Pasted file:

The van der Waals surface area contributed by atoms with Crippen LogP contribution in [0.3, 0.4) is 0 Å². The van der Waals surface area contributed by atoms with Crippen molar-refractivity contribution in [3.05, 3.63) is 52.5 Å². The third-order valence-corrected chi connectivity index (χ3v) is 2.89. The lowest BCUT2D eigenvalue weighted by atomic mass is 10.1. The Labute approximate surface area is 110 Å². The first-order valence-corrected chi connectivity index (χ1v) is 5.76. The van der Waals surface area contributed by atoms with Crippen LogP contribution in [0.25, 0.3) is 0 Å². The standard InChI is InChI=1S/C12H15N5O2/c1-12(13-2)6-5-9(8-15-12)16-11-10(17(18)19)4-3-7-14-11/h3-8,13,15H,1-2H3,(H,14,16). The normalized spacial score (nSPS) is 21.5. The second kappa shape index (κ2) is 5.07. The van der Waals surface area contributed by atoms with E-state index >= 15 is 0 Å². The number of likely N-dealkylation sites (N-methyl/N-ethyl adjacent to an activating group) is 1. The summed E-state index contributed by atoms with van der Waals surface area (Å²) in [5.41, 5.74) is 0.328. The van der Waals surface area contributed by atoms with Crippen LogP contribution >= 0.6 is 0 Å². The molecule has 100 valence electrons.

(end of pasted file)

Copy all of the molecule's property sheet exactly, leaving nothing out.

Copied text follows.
The van der Waals surface area contributed by atoms with Crippen LogP contribution in [0.3, 0.4) is 0 Å². The van der Waals surface area contributed by atoms with Crippen molar-refractivity contribution in [3.05, 3.63) is 52.5 Å². The third-order valence-corrected chi connectivity index (χ3v) is 2.89. The lowest BCUT2D eigenvalue weighted by atomic mass is 10.1. The Labute approximate surface area is 110 Å². The first-order valence-corrected chi connectivity index (χ1v) is 5.76. The van der Waals surface area contributed by atoms with Crippen LogP contribution in [0.25, 0.3) is 0 Å². The standard InChI is InChI=1S/C12H15N5O2/c1-12(13-2)6-5-9(8-15-12)16-11-10(17(18)19)4-3-7-14-11/h3-8,13,15H,1-2H3,(H,14,16). The normalized spacial score (nSPS) is 21.5. The second kappa shape index (κ2) is 5.07. The van der Waals surface area contributed by atoms with E-state index >= 15 is 0 Å². The number of likely N-dealkylation sites (N-methyl/N-ethyl adjacent to an activating group) is 1. The summed E-state index contributed by atoms with van der Waals surface area (Å²) in [5.41, 5.74) is 0.328. The van der Waals surface area contributed by atoms with Crippen LogP contribution >= 0.6 is 0 Å². The molecule has 100 valence electrons.